This is an objection that is often made to “Tradition”: a Catholic must be in complete union with the pope. He should prefer to be mistaken with him rather than to be right against him. He will even be judged based on this attachment to the pope before he is judged on his adherence to the truth!—How do we answer this?
This objection could appeal to the authority of St. Ambrose: “Ubi Petrus, ibi Ecclesia; where Peter is, there also is the Church.” Or of St. Cyprian: “There is only one God, one Christ, one Church, and one Chair founded upon Peter.” And it is indeed essential to the Church to be directed by the pope, the Vicar of Christ. We might even quote the words of Christ Himself: “And I say to thee that thou art Peter; and upon this rock I will build My Church, and the gates of Hell shall not prevail against it. And I will give to thee the keys of the kingdom of Heaven. And whatsoever thou shalt bind upon earth, it shall be bound also in Heaven: and whatsoever thou shalt loose upon earth, it shall be loosed also in Heaven” (Mt. 16:18-19).
But was it not also to the same St. Peter that Our Lord said, “Get behind me, Satan” (Mk. 8:33), words that He only ever addressed to the devil himself? Was it not St. Peter who denied his Master three times? The purposes of these remarks is not to diminish the dignity of Peter’s successor, but to recall that he holds an office that is indeed of an incomparable dignity, but that, like every office, comes with its rights and duties.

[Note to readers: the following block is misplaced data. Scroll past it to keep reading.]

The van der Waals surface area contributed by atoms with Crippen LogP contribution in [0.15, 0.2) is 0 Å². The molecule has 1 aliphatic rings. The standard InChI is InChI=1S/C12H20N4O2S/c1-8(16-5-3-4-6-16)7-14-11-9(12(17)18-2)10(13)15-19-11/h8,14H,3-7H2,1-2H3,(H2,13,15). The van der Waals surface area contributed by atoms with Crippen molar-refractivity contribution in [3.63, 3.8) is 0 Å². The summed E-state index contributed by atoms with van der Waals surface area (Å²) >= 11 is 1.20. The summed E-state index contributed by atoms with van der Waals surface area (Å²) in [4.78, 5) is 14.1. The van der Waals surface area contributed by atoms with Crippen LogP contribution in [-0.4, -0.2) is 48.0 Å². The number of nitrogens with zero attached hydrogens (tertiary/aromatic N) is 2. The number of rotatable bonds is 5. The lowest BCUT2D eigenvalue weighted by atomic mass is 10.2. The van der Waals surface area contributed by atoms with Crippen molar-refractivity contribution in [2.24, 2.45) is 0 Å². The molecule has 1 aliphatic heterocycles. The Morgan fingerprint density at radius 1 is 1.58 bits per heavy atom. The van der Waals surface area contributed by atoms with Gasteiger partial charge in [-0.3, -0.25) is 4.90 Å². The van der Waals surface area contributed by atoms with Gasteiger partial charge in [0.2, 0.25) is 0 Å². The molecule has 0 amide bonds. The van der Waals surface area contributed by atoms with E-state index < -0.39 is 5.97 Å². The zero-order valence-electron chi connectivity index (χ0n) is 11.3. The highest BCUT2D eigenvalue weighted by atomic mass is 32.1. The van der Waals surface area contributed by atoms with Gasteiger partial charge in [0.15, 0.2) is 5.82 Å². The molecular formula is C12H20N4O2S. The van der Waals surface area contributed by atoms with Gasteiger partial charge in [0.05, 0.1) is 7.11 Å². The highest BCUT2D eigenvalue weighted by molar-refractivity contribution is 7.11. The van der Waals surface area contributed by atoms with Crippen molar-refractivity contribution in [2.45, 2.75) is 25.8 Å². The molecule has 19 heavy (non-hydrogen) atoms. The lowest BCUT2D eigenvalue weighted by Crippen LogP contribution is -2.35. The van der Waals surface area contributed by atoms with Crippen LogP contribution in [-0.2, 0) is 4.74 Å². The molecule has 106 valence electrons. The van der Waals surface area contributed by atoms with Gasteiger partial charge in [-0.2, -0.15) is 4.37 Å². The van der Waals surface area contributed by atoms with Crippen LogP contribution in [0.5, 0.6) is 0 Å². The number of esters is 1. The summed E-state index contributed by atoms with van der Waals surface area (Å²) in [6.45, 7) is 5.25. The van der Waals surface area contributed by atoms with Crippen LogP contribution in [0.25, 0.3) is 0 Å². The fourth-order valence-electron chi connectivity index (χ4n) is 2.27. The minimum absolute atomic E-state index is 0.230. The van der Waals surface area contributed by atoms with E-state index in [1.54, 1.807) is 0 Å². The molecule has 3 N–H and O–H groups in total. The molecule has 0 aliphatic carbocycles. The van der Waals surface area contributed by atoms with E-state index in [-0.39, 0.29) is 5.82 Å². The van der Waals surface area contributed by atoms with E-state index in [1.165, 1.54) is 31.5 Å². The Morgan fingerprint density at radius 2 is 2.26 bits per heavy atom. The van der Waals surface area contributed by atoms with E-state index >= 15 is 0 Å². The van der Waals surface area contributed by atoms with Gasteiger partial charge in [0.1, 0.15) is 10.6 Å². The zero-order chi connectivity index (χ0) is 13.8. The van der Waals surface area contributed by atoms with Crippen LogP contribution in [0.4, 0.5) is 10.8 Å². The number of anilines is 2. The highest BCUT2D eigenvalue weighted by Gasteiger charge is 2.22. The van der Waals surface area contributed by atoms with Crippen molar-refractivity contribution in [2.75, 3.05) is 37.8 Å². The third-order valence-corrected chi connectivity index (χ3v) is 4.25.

As the First Vatican Council explained, “the Holy Spirit was promised to the successors of Peter not so that they might, by His revelation, make known some new doctrine, but that, by His assistance, they might religiously guard and faithfully expound the revelation or deposit of faith transmitted by the apostles” (Constitution Pastor Aeternus, Ch. 4). The power of the sovereign pontiff is thus regulated by Revelation, and the words St. Paul applied to himself can also be applied to him: “But though we, or an angel from Heaven, preach a gospel to you besides that which we have preached to you, let him be anathema” (Gal. 1:8).
Submission to the pope, therefore, is conditioned by obedience to Revelation, of which he is the servant and protector. But the history of the Church shows that, outside of the case of an infallible exercise of the Magisterium, whose conditions were laid out by this same Council, a pope can stray from the truth or the right path, although this has always been rare. In this case, the faithful can—and must—obey God rather than men. Take the example of St. Paul: “But when Cephas (St. Peter) was come to Antioch, I withstood him to the face, because he was to be blamed” (Gal. 2:11). There is also St. Athanasius, who was excommunicated by Pope Liberius. And Pope John XII who preached a false doctrine on the beatific vision in a church in Avignon.
According to the objector, it would be better to have adhered to moderate Arianism with Liberius than to have remained firm with St. Athanasius. To have believed with John XXII that the souls of the faithful departed have to wait for the resurrection before receiving the beatific vision, rather than to have maintained, with the immense majority of doctors and theologians, that this reward is already granted to those who are worthy to appear before God—a doctrine that was defined by John XXII’s successor, Blessed Benedict XII. Or to have preferred to judaize with St. Peter rather than sharing St. Paul’s disapproval.
Indeed, an opposition to the pope must have very serious grounds and must follow very particular rules of prudence. But when two teachings are clearly opposed, as are that of today’s drift and that of the past popes, which must be considered the right one? St. Vincent of Lérins’ Commonitorium answers: “What will the Catholic Christian do if...some new contagion seeks to empoison...the entire Church at once? In this case, his greatest care will be to cling to antiquity that obviously can no longer be seduced by any deceitful novelty whatsoever” (III, 1, 2).